Oh, hey, look, a blast from the past —
July 2nd, 2012
Just stumbled across this post on RED MOON AND BLACK MOUNTAIN by Joy Chant, a book I had totally forgotten about but probably still have around somewhere.
And the author of the post (Scott Cupp at Missions Unknown) is absolutely right: this was a really good book a zillion years ago and it does hold up well. I mean, I’m positive I read it again not so very many years ago and really enjoyed it.
What a great idea for a series of posts — this forgotten book idea, I mean, of course. My pick for an old book that nobody knows about but everybody should? Um . . . you know what, I’m going to go with THE PUSHCART WAR by Jean Merrill
THE PUSHCART WAR is a kid’s book, and it’s not genre, but it IS really good! The initial search I did on Amazon made it look like it’s totally unavailable at any sane price, but the link I put on the title above should take you to a different page (still at Amazon) where you can find used copies for just pocket change. It’s so worth finding a copy!
Here’s the description of the story:
“The pushcarts have declared war! New York City’s streets are clogged with huge, rude trucks that park where they want, hold up traffic, and bulldoze into anything that is in their way, and the pushcart peddlers are determined to get rid of them. But the trucks are just as determined to get rid of the pushcarts, and chaos results in the city.
The pushcarts have come up with a brilliant strategy that will surely let the hot air out of their enemies. The secret weapon–a peashooter armed with a pin; the target–the vulnerable truck tires. Once the source of the flat tires is discovered, the children of the city joyfully join in with their own pin peashooters. The pushcarts have won one battle, but can they win the war against a corrupt mayor who taxes the pins and prohibits the sale of dried peas?”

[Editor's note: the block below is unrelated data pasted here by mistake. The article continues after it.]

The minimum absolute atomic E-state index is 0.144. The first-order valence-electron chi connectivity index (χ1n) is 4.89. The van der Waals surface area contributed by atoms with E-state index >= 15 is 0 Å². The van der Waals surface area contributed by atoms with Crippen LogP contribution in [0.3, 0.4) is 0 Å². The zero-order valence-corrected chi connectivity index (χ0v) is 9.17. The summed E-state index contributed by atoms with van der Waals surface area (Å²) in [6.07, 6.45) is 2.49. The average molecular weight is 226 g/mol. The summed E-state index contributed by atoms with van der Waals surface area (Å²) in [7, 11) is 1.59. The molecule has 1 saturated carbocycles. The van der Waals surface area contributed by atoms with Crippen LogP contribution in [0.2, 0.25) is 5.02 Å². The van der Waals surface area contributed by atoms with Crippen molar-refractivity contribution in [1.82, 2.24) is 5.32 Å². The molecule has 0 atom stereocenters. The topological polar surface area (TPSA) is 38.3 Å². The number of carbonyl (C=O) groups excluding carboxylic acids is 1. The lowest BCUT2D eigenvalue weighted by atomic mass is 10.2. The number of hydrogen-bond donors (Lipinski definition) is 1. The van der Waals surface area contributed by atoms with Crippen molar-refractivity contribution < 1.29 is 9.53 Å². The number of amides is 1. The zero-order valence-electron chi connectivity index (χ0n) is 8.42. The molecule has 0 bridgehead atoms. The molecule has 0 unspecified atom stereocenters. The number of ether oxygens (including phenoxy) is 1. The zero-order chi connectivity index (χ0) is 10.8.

This is quite accurate but doesn’t really capture the zany humor of the whole story. If you’ve got a kid who’s ’round about twelve or so and who likes to read, you should grab a copy.
And, hey, now that I think of it, here’s a YA that I loved when I was a teenager and then went to some trouble to track down ten years ago or so: AN ALIEN MUSIC by Annabel and Edgar Johnson.
This book is so good! It’s SF, and it would count as post-apocalyptic except that almost the whole story takes place on a ship heading for Mars, not on the Earth. Where, see, everything dried up after it quit raining, and with our weather lately this is very easy to imagine, let me tell you. Anyway, the characterization makes this story! It’s first person — the protagonist has a fabulous voice, but all the secondary characters are beautifully drawn, too. The writing is just really excellent all the way through and the story is beautifully put together.
This is definitely one that adults as well as kids would love, but it doesn’t look like it’s super-easy to find. I know I paid a pretty penny for my copy, when I found one a decade ago.
Anybody else got a book in mind that would be a contender for a list of great but forgotten books?
Posted in: Blog by Rachel on July 2nd, 2012